« ПредишнаНапред »
dustry. As for my dear, never man was so enamoured as I was of her fair forehead, neck, and arms, as well as the bright jet of her hair; but to my great astonishment I find they were all the effect of art. Her skin. is so tarnished with this practice, that, when she first wakes in a morning, she scarce seems young enough to be the mother of her whom I carried to bed the night before. I shall take the liberty to part with her by the first opportunity, unless her father will make her portion suitable to her real, not her assumed countenance. This I thought fit to let him and her know by your
'I am, sir,
"Your most obedient
I cannot tell what the law, or the parents of the lady, will do for this injured gentleman, but must allow he has very much justice on his side. I have indeed very long observed this evil, and distinguished those of our women who wear their own, from those in borrowed complexions, by the Picts and the British. There does not need any great discernment to judge which are which. The British have a lively animated aspect; the Picts, though never so beautiful, have dead uninformed countenances. The muscles of a real face sometimes swell with soft passion, sudden surprise, and are flushed with agreeable confusions, according as the objects before them, or the ideas presented to them, affect their imagination. But the Picts behold all things with the same air, whether they are joyful or sad; the same fixed insensibility appears upon all occasions. A Pict, though she takes all that pains to invite the approach of lovers, is obliged to keep them at a certain distance; a sigh
study, eat, drink, and sleep in it; insomuch that I may be said for these last three years to have lived in a pair of scales. I compute myself, when I am in full health, to be precisely two hundred weight, falling short of it about a pound after a day's fast, and exceeding it as much after a very full meal; so that it is my continual employment to trim the balance between these two volatile pounds in my constitution. In my ordinary meals I fetch myself up to two hundred weight and half a pound; and if after having dined I find myself fall short of it, i drink just so much small beer, or eat such a quantity of bread, as is sufficient to make me weight. In my greatest excesses I do not transgress more than the other half pound; which, for my health's sake, I do the first Monday in every month. As soon as I find myself duly poised after dinner, I walk till I have perspired five ounces and four scruples; and when I discover, by my chair, that I am so far reduced, I fall to my books, and study away three ounces more. As for the remaining parts of the pound, I keep no account of them. I do not dine and sup by the clock, but by my chair; for, when that informs me my pound of food is exhausted, I conclude myself to be hungry, and lay in another with all diligence. In my days of abstinence I lose a pound and a half, and on solemn fasts am two pound lighter than on other days in the year.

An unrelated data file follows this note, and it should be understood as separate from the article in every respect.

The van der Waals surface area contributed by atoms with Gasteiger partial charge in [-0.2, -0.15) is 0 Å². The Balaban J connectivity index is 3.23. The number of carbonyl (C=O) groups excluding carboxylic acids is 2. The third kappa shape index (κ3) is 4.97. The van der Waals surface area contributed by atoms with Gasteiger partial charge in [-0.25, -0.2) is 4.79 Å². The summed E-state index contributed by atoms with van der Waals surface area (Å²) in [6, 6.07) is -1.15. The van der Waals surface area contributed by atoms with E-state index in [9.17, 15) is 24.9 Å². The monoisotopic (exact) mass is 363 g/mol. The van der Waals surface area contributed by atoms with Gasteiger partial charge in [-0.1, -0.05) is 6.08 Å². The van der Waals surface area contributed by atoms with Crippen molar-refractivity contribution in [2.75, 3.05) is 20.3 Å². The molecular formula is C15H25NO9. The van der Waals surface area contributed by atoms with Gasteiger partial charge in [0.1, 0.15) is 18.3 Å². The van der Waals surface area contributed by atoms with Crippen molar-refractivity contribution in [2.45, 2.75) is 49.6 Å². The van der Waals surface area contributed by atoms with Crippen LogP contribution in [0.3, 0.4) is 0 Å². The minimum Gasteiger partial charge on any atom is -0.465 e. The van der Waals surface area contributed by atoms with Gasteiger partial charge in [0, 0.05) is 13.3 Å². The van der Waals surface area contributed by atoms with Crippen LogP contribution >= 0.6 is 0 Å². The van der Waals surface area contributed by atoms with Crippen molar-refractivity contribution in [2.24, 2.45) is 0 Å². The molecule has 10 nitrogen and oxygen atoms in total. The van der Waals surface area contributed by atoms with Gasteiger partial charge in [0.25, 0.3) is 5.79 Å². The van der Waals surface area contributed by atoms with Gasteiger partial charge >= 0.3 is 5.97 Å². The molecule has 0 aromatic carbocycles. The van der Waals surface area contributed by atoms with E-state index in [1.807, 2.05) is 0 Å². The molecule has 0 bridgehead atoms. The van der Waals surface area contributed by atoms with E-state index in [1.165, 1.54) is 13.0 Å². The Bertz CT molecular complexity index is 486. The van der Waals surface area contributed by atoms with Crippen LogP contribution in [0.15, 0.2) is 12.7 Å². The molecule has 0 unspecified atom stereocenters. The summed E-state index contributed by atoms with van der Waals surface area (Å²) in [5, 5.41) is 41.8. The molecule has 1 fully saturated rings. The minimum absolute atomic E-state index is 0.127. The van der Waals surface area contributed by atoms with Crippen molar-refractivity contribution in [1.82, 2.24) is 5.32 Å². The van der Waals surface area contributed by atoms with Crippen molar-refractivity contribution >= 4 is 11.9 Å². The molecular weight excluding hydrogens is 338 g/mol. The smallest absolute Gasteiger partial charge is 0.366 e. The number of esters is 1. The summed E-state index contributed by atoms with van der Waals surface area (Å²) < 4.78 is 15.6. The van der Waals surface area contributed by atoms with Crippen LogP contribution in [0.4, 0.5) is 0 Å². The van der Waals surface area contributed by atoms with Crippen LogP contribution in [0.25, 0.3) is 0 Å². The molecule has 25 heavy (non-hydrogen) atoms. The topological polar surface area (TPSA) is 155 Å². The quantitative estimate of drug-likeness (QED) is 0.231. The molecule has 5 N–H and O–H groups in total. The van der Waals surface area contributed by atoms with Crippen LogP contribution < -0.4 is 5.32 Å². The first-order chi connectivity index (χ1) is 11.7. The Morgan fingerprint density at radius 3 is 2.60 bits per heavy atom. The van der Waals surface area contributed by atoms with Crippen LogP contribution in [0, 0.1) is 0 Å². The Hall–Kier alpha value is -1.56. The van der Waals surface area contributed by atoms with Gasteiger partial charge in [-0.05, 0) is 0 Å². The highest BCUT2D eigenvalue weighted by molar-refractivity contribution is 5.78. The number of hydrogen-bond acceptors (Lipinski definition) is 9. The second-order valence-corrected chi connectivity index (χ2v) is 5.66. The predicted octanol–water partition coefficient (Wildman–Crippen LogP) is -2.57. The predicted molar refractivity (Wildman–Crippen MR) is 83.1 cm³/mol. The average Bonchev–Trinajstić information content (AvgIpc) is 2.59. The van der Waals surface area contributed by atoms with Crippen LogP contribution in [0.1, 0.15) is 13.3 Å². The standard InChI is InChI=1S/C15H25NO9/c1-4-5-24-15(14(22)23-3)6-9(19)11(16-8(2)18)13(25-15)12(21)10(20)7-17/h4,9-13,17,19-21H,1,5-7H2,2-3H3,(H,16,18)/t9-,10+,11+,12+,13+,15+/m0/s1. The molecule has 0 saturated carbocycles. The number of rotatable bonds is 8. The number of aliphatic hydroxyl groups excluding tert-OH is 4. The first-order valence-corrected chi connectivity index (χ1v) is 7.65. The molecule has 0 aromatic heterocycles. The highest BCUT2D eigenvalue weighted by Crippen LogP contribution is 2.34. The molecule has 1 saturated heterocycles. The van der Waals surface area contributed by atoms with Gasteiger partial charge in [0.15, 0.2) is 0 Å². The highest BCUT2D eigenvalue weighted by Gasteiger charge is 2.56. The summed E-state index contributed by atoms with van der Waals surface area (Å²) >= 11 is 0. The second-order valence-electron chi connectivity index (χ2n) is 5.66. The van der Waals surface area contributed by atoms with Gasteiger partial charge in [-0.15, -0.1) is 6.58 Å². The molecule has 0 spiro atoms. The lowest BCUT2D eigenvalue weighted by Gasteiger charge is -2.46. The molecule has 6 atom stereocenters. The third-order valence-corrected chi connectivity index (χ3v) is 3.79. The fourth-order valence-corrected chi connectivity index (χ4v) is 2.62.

I allow myself, one night with another, a quarter of a pound of sleep, within a few grains more or less; and if upon my rising I find that I have not consumed my whole quantity, I take out the rest in my chair. Upon an exact calculation of what I expended and received the last year, which I always register in a book, I find the medium to be two hundred weight, so that I cannot discover that I am impaired one ounce in my health
health during a whole twelvemonth. And yet, sir, notwithstanding this my great care to ballast myself equally every day, and to keep my body in its proper poise, so it is, that I find myself in a sick and languishing condition. My complexion is grown very sallow, my pulse low, and my body hydropical. Let me therefore beg you, sir, to consider me as your patient, and to give me more certain rules to walk by than those I have already observed, and you will very much oblige
( Your humble servant.'
This letter puts me in mind of an Italian epitaph written on the monument of a Valetudinarian; Stave ben, ma per star meglio, sto qui,